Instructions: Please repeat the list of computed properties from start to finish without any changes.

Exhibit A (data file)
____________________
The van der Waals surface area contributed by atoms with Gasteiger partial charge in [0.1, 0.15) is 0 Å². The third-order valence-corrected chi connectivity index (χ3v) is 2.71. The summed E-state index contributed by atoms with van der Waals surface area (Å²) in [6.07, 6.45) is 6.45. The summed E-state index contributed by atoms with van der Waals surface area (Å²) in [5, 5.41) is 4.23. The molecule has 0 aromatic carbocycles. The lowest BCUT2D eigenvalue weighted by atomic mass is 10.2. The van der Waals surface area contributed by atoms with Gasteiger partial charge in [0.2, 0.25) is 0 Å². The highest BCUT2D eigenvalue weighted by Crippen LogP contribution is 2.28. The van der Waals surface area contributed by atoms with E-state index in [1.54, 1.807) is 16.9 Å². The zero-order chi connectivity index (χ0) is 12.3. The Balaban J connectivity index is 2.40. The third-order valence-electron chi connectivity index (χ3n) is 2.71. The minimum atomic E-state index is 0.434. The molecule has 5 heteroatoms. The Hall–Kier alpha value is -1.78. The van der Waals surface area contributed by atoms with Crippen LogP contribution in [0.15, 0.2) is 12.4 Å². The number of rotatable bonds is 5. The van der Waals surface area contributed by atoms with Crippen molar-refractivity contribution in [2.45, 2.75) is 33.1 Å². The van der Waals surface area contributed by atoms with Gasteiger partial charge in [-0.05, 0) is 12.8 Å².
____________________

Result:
The van der Waals surface area contributed by atoms with Gasteiger partial charge in [0.1, 0.15) is 0 Å². The third-order valence-corrected chi connectivity index (χ3v) is 2.71. The summed E-state index contributed by atoms with van der Waals surface area (Å²) in [6.07, 6.45) is 6.45. The summed E-state index contributed by atoms with van der Waals surface area (Å²) in [5, 5.41) is 4.23. The molecule has 0 aromatic carbocycles. The lowest BCUT2D eigenvalue weighted by atomic mass is 10.2. The van der Waals surface area contributed by atoms with Gasteiger partial charge in [0.2, 0.25) is 0 Å². The highest BCUT2D eigenvalue weighted by Crippen LogP contribution is 2.28. The van der Waals surface area contributed by atoms with E-state index in [1.54, 1.807) is 16.9 Å². The zero-order chi connectivity index (χ0) is 12.3. The Balaban J connectivity index is 2.40. The third-order valence-electron chi connectivity index (χ3n) is 2.71. The minimum atomic E-state index is 0.434. The molecule has 5 heteroatoms. The Hall–Kier alpha value is -1.78. The van der Waals surface area contributed by atoms with Crippen LogP contribution in [0.15, 0.2) is 12.4 Å². The number of rotatable bonds is 5. The van der Waals surface area contributed by atoms with Crippen molar-refractivity contribution in [2.45, 2.75) is 33.1 Å². The van der Waals surface area contributed by atoms with Gasteiger partial charge in [-0.05, 0) is 12.8 Å².